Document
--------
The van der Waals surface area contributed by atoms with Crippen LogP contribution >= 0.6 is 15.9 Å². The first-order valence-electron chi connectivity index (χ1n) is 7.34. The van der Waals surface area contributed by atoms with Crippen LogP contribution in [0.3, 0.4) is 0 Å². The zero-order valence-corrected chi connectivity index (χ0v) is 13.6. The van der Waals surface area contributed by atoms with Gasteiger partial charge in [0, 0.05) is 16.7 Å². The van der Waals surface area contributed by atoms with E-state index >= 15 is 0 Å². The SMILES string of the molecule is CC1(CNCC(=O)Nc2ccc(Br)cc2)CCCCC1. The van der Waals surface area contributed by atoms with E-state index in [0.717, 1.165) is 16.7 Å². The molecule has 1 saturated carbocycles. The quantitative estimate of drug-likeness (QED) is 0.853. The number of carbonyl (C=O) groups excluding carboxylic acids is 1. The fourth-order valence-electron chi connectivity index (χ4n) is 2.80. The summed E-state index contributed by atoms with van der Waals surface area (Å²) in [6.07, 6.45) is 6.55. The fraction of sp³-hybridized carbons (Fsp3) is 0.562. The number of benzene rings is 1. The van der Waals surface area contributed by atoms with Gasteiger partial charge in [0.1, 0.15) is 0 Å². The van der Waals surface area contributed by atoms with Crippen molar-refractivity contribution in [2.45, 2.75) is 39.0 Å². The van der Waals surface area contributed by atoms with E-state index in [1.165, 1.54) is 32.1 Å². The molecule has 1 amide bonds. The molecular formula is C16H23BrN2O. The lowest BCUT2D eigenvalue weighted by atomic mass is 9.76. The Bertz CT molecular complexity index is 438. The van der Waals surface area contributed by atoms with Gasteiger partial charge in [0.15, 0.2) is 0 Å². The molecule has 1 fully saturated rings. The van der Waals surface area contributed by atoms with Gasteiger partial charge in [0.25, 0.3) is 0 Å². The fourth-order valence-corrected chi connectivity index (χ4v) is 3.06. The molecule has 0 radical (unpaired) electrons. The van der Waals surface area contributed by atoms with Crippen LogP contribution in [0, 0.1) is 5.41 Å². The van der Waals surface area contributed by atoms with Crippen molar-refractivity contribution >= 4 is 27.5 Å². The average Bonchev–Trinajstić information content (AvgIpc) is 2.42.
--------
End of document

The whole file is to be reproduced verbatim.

The van der Waals surface area contributed by atoms with Crippen LogP contribution >= 0.6 is 15.9 Å². The first-order valence-electron chi connectivity index (χ1n) is 7.34. The van der Waals surface area contributed by atoms with Crippen LogP contribution in [0.3, 0.4) is 0 Å². The zero-order valence-corrected chi connectivity index (χ0v) is 13.6. The van der Waals surface area contributed by atoms with Gasteiger partial charge in [0, 0.05) is 16.7 Å². The van der Waals surface area contributed by atoms with E-state index >= 15 is 0 Å². The SMILES string of the molecule is CC1(CNCC(=O)Nc2ccc(Br)cc2)CCCCC1. The van der Waals surface area contributed by atoms with E-state index in [0.717, 1.165) is 16.7 Å². The molecule has 1 saturated carbocycles. The quantitative estimate of drug-likeness (QED) is 0.853. The number of carbonyl (C=O) groups excluding carboxylic acids is 1. The fourth-order valence-electron chi connectivity index (χ4n) is 2.80. The summed E-state index contributed by atoms with van der Waals surface area (Å²) in [6.07, 6.45) is 6.55. The fraction of sp³-hybridized carbons (Fsp3) is 0.562. The number of benzene rings is 1. The van der Waals surface area contributed by atoms with Gasteiger partial charge in [0.1, 0.15) is 0 Å². The van der Waals surface area contributed by atoms with Crippen molar-refractivity contribution in [2.45, 2.75) is 39.0 Å². The van der Waals surface area contributed by atoms with E-state index in [1.165, 1.54) is 32.1 Å². The molecule has 1 amide bonds. The molecular formula is C16H23BrN2O. The lowest BCUT2D eigenvalue weighted by atomic mass is 9.76. The Bertz CT molecular complexity index is 438. The van der Waals surface area contributed by atoms with Gasteiger partial charge in [0.15, 0.2) is 0 Å². The molecule has 1 fully saturated rings. The van der Waals surface area contributed by atoms with Gasteiger partial charge in [0.25, 0.3) is 0 Å². The fourth-order valence-corrected chi connectivity index (χ4v) is 3.06. The molecule has 0 radical (unpaired) electrons. The van der Waals surface area contributed by atoms with Crippen LogP contribution in [0, 0.1) is 5.41 Å². The van der Waals surface area contributed by atoms with Crippen molar-refractivity contribution >= 4 is 27.5 Å². The average Bonchev–Trinajstić information content (AvgIpc) is 2.42.